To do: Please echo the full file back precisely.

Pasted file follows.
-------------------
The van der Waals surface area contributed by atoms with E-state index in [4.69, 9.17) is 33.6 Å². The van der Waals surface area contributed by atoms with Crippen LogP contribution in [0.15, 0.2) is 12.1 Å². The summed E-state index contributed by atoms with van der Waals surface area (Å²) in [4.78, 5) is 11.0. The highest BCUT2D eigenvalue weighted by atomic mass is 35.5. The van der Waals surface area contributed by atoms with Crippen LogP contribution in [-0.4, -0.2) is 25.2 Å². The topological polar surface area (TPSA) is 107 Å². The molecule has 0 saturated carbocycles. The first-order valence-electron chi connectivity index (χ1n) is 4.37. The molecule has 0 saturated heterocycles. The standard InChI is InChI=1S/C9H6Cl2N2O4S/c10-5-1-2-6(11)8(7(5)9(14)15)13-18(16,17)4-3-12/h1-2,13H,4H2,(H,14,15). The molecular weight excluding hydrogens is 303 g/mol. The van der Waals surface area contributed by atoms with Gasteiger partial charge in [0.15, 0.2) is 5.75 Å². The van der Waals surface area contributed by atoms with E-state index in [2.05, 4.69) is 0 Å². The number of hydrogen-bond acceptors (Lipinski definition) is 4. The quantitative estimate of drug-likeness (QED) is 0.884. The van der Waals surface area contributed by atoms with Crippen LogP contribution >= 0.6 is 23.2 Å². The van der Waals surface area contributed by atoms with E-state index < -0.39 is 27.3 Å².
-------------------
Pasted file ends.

The van der Waals surface area contributed by atoms with E-state index in [4.69, 9.17) is 33.6 Å². The van der Waals surface area contributed by atoms with Crippen LogP contribution in [0.15, 0.2) is 12.1 Å². The summed E-state index contributed by atoms with van der Waals surface area (Å²) in [4.78, 5) is 11.0. The highest BCUT2D eigenvalue weighted by atomic mass is 35.5. The van der Waals surface area contributed by atoms with Crippen LogP contribution in [-0.4, -0.2) is 25.2 Å². The topological polar surface area (TPSA) is 107 Å². The molecule has 0 saturated carbocycles. The first-order valence-electron chi connectivity index (χ1n) is 4.37. The molecule has 0 saturated heterocycles. The standard InChI is InChI=1S/C9H6Cl2N2O4S/c10-5-1-2-6(11)8(7(5)9(14)15)13-18(16,17)4-3-12/h1-2,13H,4H2,(H,14,15). The molecular weight excluding hydrogens is 303 g/mol. The van der Waals surface area contributed by atoms with Gasteiger partial charge in [0.15, 0.2) is 5.75 Å². The van der Waals surface area contributed by atoms with E-state index in [2.05, 4.69) is 0 Å². The number of hydrogen-bond acceptors (Lipinski definition) is 4. The quantitative estimate of drug-likeness (QED) is 0.884. The van der Waals surface area contributed by atoms with Crippen LogP contribution >= 0.6 is 23.2 Å². The van der Waals surface area contributed by atoms with E-state index < -0.39 is 27.3 Å².